Kuro tomesode (woman’s black formal wear)
Silk crepe, gilt thread
Yuzen paste resist, hand painting, embroidery

In the years following the Russo-Japanese War (1904 – 1905) and up until the Great Kanto Earthquake of 1926, Japan found itself suddenly very wealthy. The attention lavished on this kuro tomesode reflects that wealth, with excellent craftsmanship, fine detailing, luxury and exaggeration.

This formal kimono, which depicts the auspicious takarabune, or treasure ships, was likely worn at a wedding. The opening photo shows the kimono with its skirt flared, displaying its lavish detail. Notice how, in the photo below, when the skirt is shown closed, the kimono looks much more modest.

At the slightly open front, more lavish detailing is visible. The waves handpainted on the outer hem are continued on the inner hem. Little of the inner hem would ever be seen, so this amount of work, on the off-chance that someone might see it, is an indicator of the level of luxury involved. The bright red silk lining continues the theme of luxury. Since the left side of the kimono is worn over the right side, far more attention has been paid to decorating the side that will be consistently seen, but the right side is by no means ignored.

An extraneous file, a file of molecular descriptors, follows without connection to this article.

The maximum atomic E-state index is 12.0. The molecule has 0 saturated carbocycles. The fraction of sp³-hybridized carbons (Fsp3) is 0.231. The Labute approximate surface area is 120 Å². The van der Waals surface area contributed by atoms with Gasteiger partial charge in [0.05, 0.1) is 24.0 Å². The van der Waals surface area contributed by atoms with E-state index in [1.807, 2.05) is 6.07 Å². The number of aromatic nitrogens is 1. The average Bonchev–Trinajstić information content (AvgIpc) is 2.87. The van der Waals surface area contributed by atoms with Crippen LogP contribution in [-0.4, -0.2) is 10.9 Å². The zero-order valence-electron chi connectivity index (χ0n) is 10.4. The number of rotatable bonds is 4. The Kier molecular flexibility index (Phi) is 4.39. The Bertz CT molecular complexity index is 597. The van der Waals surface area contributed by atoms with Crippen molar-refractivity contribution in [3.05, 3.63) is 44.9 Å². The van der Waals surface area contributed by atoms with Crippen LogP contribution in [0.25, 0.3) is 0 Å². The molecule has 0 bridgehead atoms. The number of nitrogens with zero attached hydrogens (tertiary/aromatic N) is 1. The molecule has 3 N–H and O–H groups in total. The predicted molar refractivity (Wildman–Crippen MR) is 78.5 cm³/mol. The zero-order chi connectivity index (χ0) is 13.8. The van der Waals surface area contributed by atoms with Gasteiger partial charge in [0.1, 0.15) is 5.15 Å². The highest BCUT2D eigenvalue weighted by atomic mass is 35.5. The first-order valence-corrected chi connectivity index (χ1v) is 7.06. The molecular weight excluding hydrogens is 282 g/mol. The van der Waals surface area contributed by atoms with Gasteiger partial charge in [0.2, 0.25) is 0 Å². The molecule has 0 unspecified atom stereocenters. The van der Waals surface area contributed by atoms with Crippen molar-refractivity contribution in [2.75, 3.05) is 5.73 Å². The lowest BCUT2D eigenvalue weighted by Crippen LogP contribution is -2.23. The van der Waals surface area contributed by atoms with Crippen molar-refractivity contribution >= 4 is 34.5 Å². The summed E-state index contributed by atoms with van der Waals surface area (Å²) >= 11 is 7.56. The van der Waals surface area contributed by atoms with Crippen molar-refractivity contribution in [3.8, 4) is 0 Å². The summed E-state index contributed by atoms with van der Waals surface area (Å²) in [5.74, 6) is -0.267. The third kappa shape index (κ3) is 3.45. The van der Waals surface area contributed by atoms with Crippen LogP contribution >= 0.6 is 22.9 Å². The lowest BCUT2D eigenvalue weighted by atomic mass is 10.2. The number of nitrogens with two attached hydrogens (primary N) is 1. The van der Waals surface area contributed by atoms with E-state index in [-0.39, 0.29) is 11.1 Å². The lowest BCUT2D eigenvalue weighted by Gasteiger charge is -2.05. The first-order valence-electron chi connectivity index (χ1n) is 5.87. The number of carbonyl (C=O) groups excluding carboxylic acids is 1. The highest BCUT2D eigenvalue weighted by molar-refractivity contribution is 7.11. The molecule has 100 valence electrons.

When the skirt is fully opened in the front, the full extent of the luxury treatment can be seen. A typical kimono has no inside detailing. When there is some small detailing at the corners of the inside hems, there is an element of flirtation, as the wearer is acknowledging that someone might be looking for a flash of leg or ankle. In this kimono, the lavish detailing along the inside edges goes almost halfway up the kimono, where it would never be seen in passing, but only in the act of dressing or undressing, so it is a completely private luxury.

In the photo below, one can get some idea of the level of craftsmanship in the very fine yuzen dyeing and the exceptional silk and gold couched embroidery.